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path of education?


(@axis_d)
New Member
Joined: 14 years ago
Posts: 1
Topic starter  

Hey everyone. Well, I dont know how many people here are already in the industry. But i'm trying to decide right now whether or not I want to go to a four year university, or attend a tech school (such as full sail, or ex'pression). Tech schools are very expensive, but always claim to offer a high percentage rate of graduates who make it in the business. Also they focus on learning the recording equipment inside and out without wasting time with the general ed stuff. On the other hand, I've been told that at a four year college you get more credibility for doing it the long way, and finish it all the way through. What do you guys think is the better/best way to get into a job in recording arts?


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(@maliciant)
Reputable Member
Joined: 15 years ago
Posts: 259
 

Tech schools will teach you what you need to know to do that job, if you are certain that's what you want to do it's probably fine.

College has it's advantages too, namely a well rounded education means you will likely be more prepared should you decide to go into a different career.

The trade school is probably faster and I suspect it's also probably cheaper than going to college, if you are say, in your 30's the tech school might be a better choice, but if you are fresh out of high school you are probably better off with college.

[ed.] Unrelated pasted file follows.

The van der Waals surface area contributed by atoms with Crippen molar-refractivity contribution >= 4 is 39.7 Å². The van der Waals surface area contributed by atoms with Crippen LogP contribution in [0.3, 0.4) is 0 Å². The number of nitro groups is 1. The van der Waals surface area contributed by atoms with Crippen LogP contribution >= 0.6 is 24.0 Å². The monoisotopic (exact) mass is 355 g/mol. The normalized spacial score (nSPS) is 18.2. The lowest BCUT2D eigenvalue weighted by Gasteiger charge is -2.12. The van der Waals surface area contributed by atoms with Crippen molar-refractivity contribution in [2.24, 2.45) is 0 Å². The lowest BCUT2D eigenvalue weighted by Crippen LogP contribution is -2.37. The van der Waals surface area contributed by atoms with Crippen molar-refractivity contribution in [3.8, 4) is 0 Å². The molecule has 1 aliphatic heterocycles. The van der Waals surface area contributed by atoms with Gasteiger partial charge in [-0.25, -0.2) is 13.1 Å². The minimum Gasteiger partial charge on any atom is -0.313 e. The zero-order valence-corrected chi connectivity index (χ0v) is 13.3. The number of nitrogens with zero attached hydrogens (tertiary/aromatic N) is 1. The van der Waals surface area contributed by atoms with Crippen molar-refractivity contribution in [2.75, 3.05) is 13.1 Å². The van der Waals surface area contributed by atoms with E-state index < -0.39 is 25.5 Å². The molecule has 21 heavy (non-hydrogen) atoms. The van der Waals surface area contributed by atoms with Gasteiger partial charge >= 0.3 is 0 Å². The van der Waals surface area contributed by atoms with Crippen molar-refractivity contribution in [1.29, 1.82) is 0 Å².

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(@causnorign)
Honorable Member
Joined: 17 years ago
Posts: 559
 

How about a compromise, find a 4 year or 2 year college that offers a major in some kind of music related field. In NY we have 5 towns college and probably some others. I'm a consevative kinda guy and would think that if you changed my mind somewhere down the road you'd still have the college credits to fall back on. Of course thats just my opinion, and if my wife is any kind of authority you'd know that my opinion is often (usually) wrong. Best of luck in whatever choice you make :)


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(@kingpatzer)
Noble Member
Joined: 17 years ago
Posts: 2198
 

I think that it's a field that is collapsing at the moment as larger studios fall to home recording, and that just learning the tech part of it is a very bad long-term move.

I'd strongly suggest a 4 year college program, and I'd even go further and suggest a double-major with the second major in either music or business, with a preferrence to business. Guys with business degrees can always find jobs, as it's universally applicable.

A 4 year program has an added advantage of having a lot more opportunity for social interactions.

"Partying" isn't just about having fun. It's about forming relationships that can (and do) influence the rest of your life. The frat buddy you spend your evenings getting hammered with and lamenting the state of the music business today may be the record executive who calls you about an unlisted job opening tomorrow.

Further, larger 4 year schools will have more vibrant local music scenes. Getting involved in that community can really help you both with gaining experience and with making friendships that can further your career latter on.